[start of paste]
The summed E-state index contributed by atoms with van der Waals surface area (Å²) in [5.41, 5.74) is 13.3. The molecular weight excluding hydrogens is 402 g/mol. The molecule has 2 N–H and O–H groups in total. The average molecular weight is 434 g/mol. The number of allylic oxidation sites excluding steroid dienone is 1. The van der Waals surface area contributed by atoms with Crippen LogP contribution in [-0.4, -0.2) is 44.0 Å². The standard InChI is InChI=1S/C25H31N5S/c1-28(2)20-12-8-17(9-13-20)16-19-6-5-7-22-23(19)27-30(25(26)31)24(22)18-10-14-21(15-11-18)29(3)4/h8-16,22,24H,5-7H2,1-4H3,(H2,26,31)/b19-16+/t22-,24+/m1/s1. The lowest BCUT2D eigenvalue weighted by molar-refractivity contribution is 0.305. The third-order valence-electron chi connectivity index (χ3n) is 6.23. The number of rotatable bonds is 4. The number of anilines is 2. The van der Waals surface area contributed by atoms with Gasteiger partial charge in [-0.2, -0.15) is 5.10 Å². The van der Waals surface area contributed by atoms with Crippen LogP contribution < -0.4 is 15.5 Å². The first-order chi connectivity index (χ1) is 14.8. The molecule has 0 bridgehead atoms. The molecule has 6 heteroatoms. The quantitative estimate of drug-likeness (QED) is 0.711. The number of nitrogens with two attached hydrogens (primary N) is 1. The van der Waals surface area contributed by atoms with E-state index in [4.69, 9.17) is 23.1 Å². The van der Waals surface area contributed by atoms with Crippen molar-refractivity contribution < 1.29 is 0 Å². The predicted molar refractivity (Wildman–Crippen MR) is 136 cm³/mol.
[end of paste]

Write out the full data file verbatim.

The summed E-state index contributed by atoms with van der Waals surface area (Å²) in [5.41, 5.74) is 13.3. The molecular weight excluding hydrogens is 402 g/mol. The molecule has 2 N–H and O–H groups in total. The average molecular weight is 434 g/mol. The number of allylic oxidation sites excluding steroid dienone is 1. The van der Waals surface area contributed by atoms with Crippen LogP contribution in [-0.4, -0.2) is 44.0 Å². The standard InChI is InChI=1S/C25H31N5S/c1-28(2)20-12-8-17(9-13-20)16-19-6-5-7-22-23(19)27-30(25(26)31)24(22)18-10-14-21(15-11-18)29(3)4/h8-16,22,24H,5-7H2,1-4H3,(H2,26,31)/b19-16+/t22-,24+/m1/s1. The lowest BCUT2D eigenvalue weighted by molar-refractivity contribution is 0.305. The third-order valence-electron chi connectivity index (χ3n) is 6.23. The number of rotatable bonds is 4. The number of anilines is 2. The van der Waals surface area contributed by atoms with Gasteiger partial charge in [-0.2, -0.15) is 5.10 Å². The van der Waals surface area contributed by atoms with Crippen LogP contribution < -0.4 is 15.5 Å². The first-order chi connectivity index (χ1) is 14.8. The molecule has 0 bridgehead atoms. The molecule has 6 heteroatoms. The quantitative estimate of drug-likeness (QED) is 0.711. The number of nitrogens with two attached hydrogens (primary N) is 1. The van der Waals surface area contributed by atoms with E-state index in [4.69, 9.17) is 23.1 Å². The van der Waals surface area contributed by atoms with Crippen molar-refractivity contribution < 1.29 is 0 Å². The predicted molar refractivity (Wildman–Crippen MR) is 136 cm³/mol.